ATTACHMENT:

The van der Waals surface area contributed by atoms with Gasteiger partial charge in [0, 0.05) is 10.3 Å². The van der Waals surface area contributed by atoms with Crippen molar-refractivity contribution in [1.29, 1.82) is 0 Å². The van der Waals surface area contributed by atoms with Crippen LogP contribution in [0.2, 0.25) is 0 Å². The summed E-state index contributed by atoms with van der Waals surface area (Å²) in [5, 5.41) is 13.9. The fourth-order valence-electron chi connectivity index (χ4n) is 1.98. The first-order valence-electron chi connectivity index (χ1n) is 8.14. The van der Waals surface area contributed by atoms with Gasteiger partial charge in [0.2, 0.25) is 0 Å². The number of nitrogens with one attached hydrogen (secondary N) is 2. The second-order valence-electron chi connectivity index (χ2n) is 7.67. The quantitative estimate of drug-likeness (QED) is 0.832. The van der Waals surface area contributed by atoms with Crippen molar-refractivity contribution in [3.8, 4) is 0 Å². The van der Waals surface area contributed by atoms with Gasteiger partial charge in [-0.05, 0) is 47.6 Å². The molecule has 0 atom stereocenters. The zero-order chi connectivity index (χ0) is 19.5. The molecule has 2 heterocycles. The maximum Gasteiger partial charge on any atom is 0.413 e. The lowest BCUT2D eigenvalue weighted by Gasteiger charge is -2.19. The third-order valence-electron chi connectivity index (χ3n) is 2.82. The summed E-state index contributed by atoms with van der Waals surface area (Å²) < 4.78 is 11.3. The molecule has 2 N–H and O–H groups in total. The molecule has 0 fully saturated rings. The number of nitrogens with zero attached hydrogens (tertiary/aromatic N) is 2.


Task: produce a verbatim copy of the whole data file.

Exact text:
The van der Waals surface area contributed by atoms with Gasteiger partial charge in [0, 0.05) is 10.3 Å². The van der Waals surface area contributed by atoms with Crippen molar-refractivity contribution in [1.29, 1.82) is 0 Å². The van der Waals surface area contributed by atoms with Crippen LogP contribution in [0.2, 0.25) is 0 Å². The summed E-state index contributed by atoms with van der Waals surface area (Å²) in [5, 5.41) is 13.9. The fourth-order valence-electron chi connectivity index (χ4n) is 1.98. The first-order valence-electron chi connectivity index (χ1n) is 8.14. The van der Waals surface area contributed by atoms with Gasteiger partial charge in [0.2, 0.25) is 0 Å². The number of nitrogens with one attached hydrogen (secondary N) is 2. The second-order valence-electron chi connectivity index (χ2n) is 7.67. The quantitative estimate of drug-likeness (QED) is 0.832. The van der Waals surface area contributed by atoms with Crippen molar-refractivity contribution in [3.8, 4) is 0 Å². The van der Waals surface area contributed by atoms with Gasteiger partial charge in [-0.05, 0) is 47.6 Å². The molecule has 0 atom stereocenters. The zero-order chi connectivity index (χ0) is 19.5. The molecule has 2 heterocycles. The maximum Gasteiger partial charge on any atom is 0.413 e. The lowest BCUT2D eigenvalue weighted by Gasteiger charge is -2.19. The third-order valence-electron chi connectivity index (χ3n) is 2.82. The summed E-state index contributed by atoms with van der Waals surface area (Å²) < 4.78 is 11.3. The molecule has 2 N–H and O–H groups in total. The molecule has 0 fully saturated rings. The number of nitrogens with zero attached hydrogens (tertiary/aromatic N) is 2.